Join the pack with opera singer turned public speaking and communications trainer Susan Heaton Wright and find your creative voice!
Ex International Opera singer Susan Heaton-Wright shares her Executive Voice coaching with Directors, Teams and individuals in Business, Universities and organizations around the world. With her clients often being asked to feature on Sky News, Radio 4 and headline industry conferences globally she uses all her experience as a performer and teacher to enable clients to make an impact when they speak.
As a singer, Susan performed as a soloist throughout UK, France, Italy, Spain and USA: at venues such as the Royal Opera, Covent Garden, The Royal Albert Hall, Symphony Hall Birmingham and Durham Cathedral and for Royalty. She appeared on BBC1 and Radio 3 as a soloist. She worked for top conductors including Sir Mark Elder and Sir Simon Rattle; created roles for ENO works and the Darlington International Festival and for Howard Goodall directed by Graham Vick. Susan also recorded soundtracks as a soloist for TV adverts.
Susan regularly appears on the BBC radio and TV providing expert advice on effective speaking and how individuals engage with their audiences. She is a Public Speaker internationally: for businesses, professional groups and at conferences on being an effective speaker and developing good communication streams with suppliers.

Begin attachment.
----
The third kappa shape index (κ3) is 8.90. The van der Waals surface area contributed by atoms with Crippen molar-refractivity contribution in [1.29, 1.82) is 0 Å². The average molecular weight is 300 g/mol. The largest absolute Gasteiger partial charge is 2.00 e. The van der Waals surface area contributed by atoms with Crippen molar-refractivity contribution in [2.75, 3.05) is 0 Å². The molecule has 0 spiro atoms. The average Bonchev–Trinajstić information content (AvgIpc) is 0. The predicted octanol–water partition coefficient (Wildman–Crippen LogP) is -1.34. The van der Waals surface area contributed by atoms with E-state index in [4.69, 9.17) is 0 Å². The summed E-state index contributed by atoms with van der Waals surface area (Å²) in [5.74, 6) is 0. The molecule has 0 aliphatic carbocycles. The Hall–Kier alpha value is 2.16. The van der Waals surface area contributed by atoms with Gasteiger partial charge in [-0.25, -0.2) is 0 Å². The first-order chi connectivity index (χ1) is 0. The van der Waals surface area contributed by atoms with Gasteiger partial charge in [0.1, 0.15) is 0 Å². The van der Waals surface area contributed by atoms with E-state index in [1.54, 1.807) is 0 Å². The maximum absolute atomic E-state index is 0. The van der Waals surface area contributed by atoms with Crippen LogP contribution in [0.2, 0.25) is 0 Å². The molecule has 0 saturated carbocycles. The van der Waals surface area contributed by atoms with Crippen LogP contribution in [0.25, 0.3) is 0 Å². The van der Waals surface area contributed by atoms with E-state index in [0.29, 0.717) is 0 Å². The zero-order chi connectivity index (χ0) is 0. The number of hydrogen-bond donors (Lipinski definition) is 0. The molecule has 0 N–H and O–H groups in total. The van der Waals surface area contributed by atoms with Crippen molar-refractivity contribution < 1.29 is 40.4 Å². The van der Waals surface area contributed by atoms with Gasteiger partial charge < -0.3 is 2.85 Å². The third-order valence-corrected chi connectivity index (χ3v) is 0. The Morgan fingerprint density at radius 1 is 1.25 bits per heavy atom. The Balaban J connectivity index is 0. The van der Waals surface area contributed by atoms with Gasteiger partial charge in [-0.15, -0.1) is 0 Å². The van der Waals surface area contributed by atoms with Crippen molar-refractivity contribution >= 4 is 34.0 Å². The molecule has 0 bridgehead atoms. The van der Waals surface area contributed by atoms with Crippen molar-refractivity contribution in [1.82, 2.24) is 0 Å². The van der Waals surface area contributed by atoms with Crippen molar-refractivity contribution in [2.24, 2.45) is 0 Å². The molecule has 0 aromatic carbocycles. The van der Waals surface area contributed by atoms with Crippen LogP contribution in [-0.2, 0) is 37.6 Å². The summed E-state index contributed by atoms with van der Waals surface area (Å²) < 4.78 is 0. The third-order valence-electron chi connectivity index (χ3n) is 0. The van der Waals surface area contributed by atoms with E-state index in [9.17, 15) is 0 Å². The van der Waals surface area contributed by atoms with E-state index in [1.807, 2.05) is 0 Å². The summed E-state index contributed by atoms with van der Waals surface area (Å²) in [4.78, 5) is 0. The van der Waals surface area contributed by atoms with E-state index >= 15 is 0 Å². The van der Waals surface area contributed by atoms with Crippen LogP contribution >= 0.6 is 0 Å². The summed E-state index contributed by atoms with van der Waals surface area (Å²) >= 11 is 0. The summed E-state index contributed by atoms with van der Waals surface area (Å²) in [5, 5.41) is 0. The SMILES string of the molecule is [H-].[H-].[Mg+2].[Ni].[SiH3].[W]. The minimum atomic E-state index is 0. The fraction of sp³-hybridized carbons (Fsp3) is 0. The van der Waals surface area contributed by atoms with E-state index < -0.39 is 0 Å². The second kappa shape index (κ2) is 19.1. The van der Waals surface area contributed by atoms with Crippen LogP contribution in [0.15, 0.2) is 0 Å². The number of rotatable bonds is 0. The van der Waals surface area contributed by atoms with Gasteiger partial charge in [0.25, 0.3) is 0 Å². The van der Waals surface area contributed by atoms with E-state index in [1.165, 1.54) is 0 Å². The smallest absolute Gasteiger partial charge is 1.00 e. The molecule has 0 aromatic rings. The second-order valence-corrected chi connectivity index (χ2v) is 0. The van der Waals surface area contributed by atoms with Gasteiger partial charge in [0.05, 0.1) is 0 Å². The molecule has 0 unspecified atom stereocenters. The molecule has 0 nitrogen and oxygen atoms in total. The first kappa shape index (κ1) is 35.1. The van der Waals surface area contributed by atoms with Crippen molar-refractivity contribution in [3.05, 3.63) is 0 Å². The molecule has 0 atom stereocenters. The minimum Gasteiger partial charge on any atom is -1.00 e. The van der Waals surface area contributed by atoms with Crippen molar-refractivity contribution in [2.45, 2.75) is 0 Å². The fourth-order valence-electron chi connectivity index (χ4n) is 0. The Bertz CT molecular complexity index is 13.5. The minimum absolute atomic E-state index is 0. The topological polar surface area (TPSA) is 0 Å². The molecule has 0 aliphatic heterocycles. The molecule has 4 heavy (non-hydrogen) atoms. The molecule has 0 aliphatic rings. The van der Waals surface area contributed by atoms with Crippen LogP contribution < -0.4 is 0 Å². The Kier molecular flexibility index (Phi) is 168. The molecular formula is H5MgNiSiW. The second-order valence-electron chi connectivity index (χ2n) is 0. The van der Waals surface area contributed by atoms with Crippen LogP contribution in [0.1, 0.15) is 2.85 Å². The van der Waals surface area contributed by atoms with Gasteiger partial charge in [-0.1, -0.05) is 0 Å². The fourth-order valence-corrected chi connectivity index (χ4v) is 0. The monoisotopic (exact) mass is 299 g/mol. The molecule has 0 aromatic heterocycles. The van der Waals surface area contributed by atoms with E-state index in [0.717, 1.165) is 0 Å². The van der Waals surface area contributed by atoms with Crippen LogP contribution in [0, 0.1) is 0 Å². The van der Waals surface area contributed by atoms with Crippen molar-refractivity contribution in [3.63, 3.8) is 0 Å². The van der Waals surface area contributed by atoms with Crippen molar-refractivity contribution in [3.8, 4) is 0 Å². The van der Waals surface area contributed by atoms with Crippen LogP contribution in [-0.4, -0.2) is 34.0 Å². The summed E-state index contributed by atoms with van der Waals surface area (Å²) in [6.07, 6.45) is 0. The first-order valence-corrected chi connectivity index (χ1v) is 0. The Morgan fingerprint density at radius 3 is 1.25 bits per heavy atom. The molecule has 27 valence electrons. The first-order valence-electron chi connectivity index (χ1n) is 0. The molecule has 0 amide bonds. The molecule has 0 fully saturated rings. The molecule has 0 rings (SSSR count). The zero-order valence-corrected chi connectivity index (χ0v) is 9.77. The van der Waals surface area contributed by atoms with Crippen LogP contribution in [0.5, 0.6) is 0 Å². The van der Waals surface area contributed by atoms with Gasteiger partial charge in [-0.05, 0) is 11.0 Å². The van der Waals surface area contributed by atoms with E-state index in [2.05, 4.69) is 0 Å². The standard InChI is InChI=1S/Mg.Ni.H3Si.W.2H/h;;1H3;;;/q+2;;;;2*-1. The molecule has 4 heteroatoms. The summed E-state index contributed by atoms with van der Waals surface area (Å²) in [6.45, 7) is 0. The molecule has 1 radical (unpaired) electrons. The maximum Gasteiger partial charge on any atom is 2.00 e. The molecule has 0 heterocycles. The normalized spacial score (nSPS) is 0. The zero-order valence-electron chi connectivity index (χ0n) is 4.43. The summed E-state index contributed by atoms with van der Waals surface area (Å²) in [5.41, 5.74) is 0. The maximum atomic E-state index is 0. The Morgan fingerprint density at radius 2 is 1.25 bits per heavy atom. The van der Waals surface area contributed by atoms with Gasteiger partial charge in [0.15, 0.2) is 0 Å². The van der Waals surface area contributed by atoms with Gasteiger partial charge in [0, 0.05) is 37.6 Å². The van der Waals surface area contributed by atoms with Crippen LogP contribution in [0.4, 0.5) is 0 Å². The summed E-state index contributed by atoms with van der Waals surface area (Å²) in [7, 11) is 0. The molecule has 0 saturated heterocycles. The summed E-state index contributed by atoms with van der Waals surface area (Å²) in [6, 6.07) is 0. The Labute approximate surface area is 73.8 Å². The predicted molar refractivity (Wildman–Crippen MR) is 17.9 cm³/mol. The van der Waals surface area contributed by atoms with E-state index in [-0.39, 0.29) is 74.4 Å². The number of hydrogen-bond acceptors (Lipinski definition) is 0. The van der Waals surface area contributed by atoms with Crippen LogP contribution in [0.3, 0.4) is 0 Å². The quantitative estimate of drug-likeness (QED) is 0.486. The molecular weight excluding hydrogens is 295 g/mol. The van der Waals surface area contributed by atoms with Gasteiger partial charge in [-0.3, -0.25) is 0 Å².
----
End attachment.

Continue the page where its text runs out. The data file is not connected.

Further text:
Susan has been a finalist for her blog “Superstar Communicator”. She writes a blog for We Are The City and 3 Plus International as well as contributing to a number of publications including the Scotsman, The Guardian, Huffington Post, Thrive Global and professional publications. Susan’s iTunes podcast “Superstar Communicator” is a featured UK Podcast and is becoming a popular resource for speakers world wide with over 2500 downloads a month.
Susan is the Creative Director and founder of Viva Live Music in 2005, providing bespoke themed entertainment for high end events. The company works with corporate clients and exclusive venues in UK and overseas. She uses her communication skills in running the business: negotiating with clients as well as working with a variety of suppliers.
Before Susan was an opera singer, she taught in prep schools in Kenya, India and in London. Susan is a fully qualified teacher (QTS). Susan is a Fellow of the Royal Geographical Society, The Royal Society of Arts and the Incorporated Society of Musicians and graduate of Durham University as well as being a trustee of the Mid Hertfordshire Music Centre. She is a keen swimmer and sews vintage dresses, and lives in Hertfordshire with her husband and son.
- Exercise Ball
- Getting Out
- Wolf Ash
- Projector Screen
- Wheaton Bleachers
- Plants and Weirdos
Listen to the episode!
He threw the neon green tennis ball against the wall. It made a satisfying thud as it hit the concrete and a hollow snap of rubber when it struck the floor. Alejandro snatched out of the air and sent it flying again. This was something incredibly satisfying about throwing that tennis ball behind the shop. Most of the other contractors spent their lunch break eating burritos and smoking cigarettes, talking about the football games on Sunday.